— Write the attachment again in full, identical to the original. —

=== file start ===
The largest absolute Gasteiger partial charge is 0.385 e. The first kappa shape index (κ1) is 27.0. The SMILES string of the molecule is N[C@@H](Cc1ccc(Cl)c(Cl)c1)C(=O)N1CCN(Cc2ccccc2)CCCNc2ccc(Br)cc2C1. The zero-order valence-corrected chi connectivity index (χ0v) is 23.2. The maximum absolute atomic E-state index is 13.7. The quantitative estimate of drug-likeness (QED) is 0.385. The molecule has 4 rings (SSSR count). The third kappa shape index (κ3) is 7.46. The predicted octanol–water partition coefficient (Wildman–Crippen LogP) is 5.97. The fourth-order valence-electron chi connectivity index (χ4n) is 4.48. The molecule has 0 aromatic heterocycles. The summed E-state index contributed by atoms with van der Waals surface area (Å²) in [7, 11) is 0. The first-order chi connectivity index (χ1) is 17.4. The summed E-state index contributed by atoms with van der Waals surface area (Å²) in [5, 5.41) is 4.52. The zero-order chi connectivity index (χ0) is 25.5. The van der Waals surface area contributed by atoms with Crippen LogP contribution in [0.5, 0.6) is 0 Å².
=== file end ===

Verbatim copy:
The largest absolute Gasteiger partial charge is 0.385 e. The first kappa shape index (κ1) is 27.0. The SMILES string of the molecule is N[C@@H](Cc1ccc(Cl)c(Cl)c1)C(=O)N1CCN(Cc2ccccc2)CCCNc2ccc(Br)cc2C1. The zero-order valence-corrected chi connectivity index (χ0v) is 23.2. The maximum absolute atomic E-state index is 13.7. The quantitative estimate of drug-likeness (QED) is 0.385. The molecule has 4 rings (SSSR count). The third kappa shape index (κ3) is 7.46. The predicted octanol–water partition coefficient (Wildman–Crippen LogP) is 5.97. The fourth-order valence-electron chi connectivity index (χ4n) is 4.48. The molecule has 0 aromatic heterocycles. The summed E-state index contributed by atoms with van der Waals surface area (Å²) in [7, 11) is 0. The first-order chi connectivity index (χ1) is 17.4. The summed E-state index contributed by atoms with van der Waals surface area (Å²) in [5, 5.41) is 4.52. The zero-order chi connectivity index (χ0) is 25.5. The van der Waals surface area contributed by atoms with Crippen LogP contribution in [0.5, 0.6) is 0 Å².